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Where The Program Can Take You

Graduate Students depart for field studies in wilderness area

Ready for the Future of Scientific Research

Increasingly, scientists are required to collaborate with organizations, researchers, and others who work outside their field. This interdisciplinary focus allows for comprehensive analysis of contemporary ecological and environmental issues. The EEB Ph.D. program will train students to use integrative approaches that draw strength from both traditional and non-traditional knowledge sets. Students will develop a new understanding of complex ecosystems, and the organisms that inhabit and interact with them, as a means for delivering actionable and understandable knowledge to our nation’s public and decision-makers.

A professor and student study grapes at a winery

Professor Marcello Serpe and student investigate grape varieties as part of a study funded by the USDA.

A key component of this program is the development of collaboration and communication skills. Students will be expected to engage with the public, media, and policymakers to increase the dissemination of scientific knowledge and to expand the implementation of science-based decision-making.  These components of the program are built upon the premise that complex processes and problems may not necessarily be understandable, or accurate actionable solutions produced, from single disciplinary perspectives.

Our students will be trained to be able to speak with members of research groups from other disciplines, stakeholder groups, such as non-governmental organizations (NGOs), agencies, government officials, community organizations, k-12 schools, etc. and the general public. Ph.D. students will be encouraged to acquire a new Digital Badge in Science Communication through Boise State’s College of Innovation and Design (COID). Biological Sciences, Geosciences, Anthropology, Human-Environment Systems, and Communications faculty will participate in the course, providing advanced communications training for Ph.D. students and stimulating research across traditional disciplinary boundaries.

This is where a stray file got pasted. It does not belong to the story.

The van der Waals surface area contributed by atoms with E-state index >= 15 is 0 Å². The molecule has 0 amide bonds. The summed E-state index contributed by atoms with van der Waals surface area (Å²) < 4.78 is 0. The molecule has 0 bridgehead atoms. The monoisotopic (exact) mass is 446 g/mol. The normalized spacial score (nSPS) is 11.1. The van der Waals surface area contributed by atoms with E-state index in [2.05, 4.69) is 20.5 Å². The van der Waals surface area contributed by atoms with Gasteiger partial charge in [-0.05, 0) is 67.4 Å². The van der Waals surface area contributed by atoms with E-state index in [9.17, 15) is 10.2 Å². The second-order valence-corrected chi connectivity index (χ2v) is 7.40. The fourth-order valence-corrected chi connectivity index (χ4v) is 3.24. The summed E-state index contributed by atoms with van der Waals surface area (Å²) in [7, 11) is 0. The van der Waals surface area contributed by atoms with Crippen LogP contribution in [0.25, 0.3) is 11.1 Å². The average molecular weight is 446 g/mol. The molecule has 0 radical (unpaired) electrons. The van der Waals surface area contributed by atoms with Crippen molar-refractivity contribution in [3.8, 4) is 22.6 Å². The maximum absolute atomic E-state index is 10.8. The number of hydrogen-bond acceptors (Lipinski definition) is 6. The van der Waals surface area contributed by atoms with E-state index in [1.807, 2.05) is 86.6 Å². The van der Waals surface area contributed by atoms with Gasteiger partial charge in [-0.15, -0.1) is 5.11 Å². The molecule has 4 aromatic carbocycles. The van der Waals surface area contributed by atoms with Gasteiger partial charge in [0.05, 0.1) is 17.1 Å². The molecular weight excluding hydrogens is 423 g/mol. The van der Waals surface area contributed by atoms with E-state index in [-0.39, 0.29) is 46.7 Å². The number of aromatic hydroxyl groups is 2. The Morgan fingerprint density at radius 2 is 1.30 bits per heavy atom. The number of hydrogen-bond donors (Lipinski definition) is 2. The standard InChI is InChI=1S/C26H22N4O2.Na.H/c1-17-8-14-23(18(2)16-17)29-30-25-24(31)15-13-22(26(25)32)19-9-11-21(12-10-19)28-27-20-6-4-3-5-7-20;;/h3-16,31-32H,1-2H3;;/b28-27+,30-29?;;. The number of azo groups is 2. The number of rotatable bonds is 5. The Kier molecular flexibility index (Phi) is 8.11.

What You Can Do with a Doctorate in Biology

There are many career paths and opportunities for our students upon graduation. As EEB students enter the workforce, they will be equipped to work in multiple fields including:

  • Academia
  • Federal agencies including the USGS, USFWS, BLM, and EPA
  • State agencies like Idaho Fish and Game
  • Private industry in jobs such as research scientist, biological consulting, or quantitative analysis

A Precedent of Excellence

Dr. Marc Bechard holding a golden eagle

Dr. Marc Bechard, who works in raptor research, holding a golden eagle

The EEB program joins Boise State’s highly productive biology department. The Department of Biological Sciences manages two successful MS programs in Raptor Biology and Biology, which combined have graduated more than 100 students in the last decade. The Raptor Biology Program is internationally recognized and has an excellent post-graduation rate of employment in related fields. Graduates have gone on to work at agencies including Montana Fish Wildlife and Parks, Idaho Fish and Game, Environmental Protection Agency, US Forest Service, Bureau of Land Management, US Fish & Wildlife Service, USGS and more.